Things start to go awry for Uncas when his Margaret suffers an accident that keeps her bedridden. Uncas suddenly loses his buffer between himself and everyone else and is forced to interact with people. On top of this, his daughter, Fauna, her husband, Doug, and their three young children (with another on the way) move back to Sparta.

Uncas hires two young women, Hannah and Alex, whom he met at the local bagel shop, to help him care for his wife.

He grows particularly close to Alex, and she gets him to open up to her about an incident that occurred between him and Margaret when they were first married.

At the same time, someone steals Uncas' bicycle. The bike is spotted tied to the top of a swing set at Lincoln playground. When Uncas and Alex retrieve the bike, a note from the thief falls to the ground.

The note is hostile, calling Uncas some nasty names and accusing him of not listening to people. Uncas is totally bewildered as to who may have done this, but in his typical reticent manner, he tells no one.

His safe, predictable life has been thrown into an uproar. Margaret insists on throwing their annual Christmas party, which means with his wife bedridden, Uncas must take a more active role in the planning.

A confrontation with the bicycle thief leaves him even more confused and a little frightened.

His relationship with his daughter is strained and the long-forgotten incident with his wife from 30 years ago has come back to haunt him.

The Christmas party is the climax of the book. Uncas is a man from another era, which is personified by the music he requests for the Christmas party. He asks the band to play songs from the 1940s and 1950s. He is not a fan of modern music. When they play an original, modern tune, he finds that he rather enjoys it. A revelation about Alex and Hannah at the party startles Uncas and Margaret, but Uncas surprisingly seems less rattled than his wife by it. Maybe Uncas is finally ready to join the modern world.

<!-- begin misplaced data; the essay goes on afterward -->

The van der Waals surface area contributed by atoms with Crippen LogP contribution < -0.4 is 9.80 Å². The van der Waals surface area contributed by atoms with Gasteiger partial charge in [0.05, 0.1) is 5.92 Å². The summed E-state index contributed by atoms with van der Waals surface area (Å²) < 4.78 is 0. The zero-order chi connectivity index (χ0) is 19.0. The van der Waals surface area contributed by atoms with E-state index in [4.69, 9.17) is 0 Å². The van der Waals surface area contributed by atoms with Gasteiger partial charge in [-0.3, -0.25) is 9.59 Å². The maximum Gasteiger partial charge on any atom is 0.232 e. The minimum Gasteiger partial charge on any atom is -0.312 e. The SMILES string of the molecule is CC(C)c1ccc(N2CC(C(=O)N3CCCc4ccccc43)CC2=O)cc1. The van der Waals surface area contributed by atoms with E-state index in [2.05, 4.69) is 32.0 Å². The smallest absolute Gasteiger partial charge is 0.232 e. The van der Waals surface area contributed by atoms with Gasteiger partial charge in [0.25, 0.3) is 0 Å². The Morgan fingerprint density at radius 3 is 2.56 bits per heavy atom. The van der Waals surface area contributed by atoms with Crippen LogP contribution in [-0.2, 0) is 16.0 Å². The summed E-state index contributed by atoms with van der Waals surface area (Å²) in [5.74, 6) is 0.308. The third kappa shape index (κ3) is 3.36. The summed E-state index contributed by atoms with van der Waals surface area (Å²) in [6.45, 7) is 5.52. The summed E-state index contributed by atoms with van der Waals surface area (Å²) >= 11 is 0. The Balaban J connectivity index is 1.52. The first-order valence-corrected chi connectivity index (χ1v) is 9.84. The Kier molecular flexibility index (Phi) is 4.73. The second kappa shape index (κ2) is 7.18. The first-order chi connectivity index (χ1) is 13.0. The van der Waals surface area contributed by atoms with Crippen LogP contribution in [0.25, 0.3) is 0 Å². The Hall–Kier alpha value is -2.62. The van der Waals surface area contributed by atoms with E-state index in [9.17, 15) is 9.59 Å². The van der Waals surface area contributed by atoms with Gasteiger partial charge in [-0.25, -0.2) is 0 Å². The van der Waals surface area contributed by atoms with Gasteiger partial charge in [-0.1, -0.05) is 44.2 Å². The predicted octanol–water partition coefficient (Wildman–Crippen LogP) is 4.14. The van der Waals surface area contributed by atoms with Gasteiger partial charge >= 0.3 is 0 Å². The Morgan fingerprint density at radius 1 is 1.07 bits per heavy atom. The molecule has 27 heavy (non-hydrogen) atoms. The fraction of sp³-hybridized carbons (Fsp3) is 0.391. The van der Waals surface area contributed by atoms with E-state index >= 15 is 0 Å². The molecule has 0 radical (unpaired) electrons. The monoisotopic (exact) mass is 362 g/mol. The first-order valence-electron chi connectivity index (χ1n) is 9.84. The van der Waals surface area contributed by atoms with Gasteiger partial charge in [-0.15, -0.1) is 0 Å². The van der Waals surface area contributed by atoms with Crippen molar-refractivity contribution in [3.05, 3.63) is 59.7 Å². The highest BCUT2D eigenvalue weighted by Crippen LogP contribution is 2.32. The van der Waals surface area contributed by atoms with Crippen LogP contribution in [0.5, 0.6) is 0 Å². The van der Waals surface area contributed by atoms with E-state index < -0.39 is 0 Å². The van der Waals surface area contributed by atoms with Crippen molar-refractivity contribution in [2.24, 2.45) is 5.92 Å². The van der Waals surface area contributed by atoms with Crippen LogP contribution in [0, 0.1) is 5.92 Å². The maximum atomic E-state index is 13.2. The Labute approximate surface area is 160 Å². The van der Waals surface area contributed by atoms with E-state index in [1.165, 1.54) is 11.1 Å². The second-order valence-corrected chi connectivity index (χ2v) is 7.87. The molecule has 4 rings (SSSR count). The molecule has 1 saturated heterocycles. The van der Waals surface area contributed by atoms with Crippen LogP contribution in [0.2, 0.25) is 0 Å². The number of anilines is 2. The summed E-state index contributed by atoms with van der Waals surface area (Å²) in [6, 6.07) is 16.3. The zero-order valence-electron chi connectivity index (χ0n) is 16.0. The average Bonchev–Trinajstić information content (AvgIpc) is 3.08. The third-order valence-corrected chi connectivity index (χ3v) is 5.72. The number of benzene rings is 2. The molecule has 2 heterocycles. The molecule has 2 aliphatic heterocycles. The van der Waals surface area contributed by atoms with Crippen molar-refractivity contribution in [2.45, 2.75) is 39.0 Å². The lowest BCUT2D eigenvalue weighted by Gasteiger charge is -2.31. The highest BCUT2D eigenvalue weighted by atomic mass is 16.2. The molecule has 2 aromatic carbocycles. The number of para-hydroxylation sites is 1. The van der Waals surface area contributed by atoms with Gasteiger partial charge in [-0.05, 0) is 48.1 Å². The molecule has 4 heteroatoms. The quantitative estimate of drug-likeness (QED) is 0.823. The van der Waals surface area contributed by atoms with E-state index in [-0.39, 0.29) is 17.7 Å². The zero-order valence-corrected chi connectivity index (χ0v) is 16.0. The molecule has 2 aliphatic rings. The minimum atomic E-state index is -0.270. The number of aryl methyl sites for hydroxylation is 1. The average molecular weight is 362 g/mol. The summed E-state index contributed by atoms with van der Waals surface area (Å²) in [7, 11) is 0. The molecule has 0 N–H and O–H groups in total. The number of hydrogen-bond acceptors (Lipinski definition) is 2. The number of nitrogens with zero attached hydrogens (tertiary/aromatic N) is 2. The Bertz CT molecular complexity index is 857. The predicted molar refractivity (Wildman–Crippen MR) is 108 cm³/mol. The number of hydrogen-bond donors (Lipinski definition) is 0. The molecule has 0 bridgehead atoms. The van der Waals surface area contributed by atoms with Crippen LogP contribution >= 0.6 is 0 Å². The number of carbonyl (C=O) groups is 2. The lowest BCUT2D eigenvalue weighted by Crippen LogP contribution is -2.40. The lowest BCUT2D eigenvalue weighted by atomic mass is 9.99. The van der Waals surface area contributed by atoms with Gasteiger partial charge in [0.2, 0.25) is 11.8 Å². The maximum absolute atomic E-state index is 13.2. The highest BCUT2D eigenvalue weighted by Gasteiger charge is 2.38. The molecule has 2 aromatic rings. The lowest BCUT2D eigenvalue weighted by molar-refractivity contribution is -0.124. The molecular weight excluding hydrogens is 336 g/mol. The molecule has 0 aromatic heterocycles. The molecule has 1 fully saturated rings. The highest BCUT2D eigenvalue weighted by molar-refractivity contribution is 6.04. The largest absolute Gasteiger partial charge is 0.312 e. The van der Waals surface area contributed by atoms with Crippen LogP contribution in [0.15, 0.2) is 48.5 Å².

Osborne's character, Uncas Metcalfe, is unique and one that is truly unforgettable. The relationship with his wife, Margaret, is very Nick-and-Nora-Charles, expressed with cute, clever expressions, as when Uncas tells her upon leaving the house, “I'm off like the bride's pajamas.”

Yet, underlying their relationship is a lack of honesty. If only Uncas were less taciturn, he might have saved himself 30 years of hidden hostility.

Osborne has done a marvelous job speaking in the voice of a 65-year-old man. Her insights into how men and women relate in a marriage and how parents and children understand (or misunderstand) each other are right on target. Other people have compared Osborne's work to Anne Tyler and I agree; fans of Anne Tyler's work will enjoy this novel. I greatly enjoyed it and give it four stars.

Auburn native Diane La Rue's lifelong goal is to read a book a week.
If you have suggestions, e-mail her at
laruediane2000@yahoo.com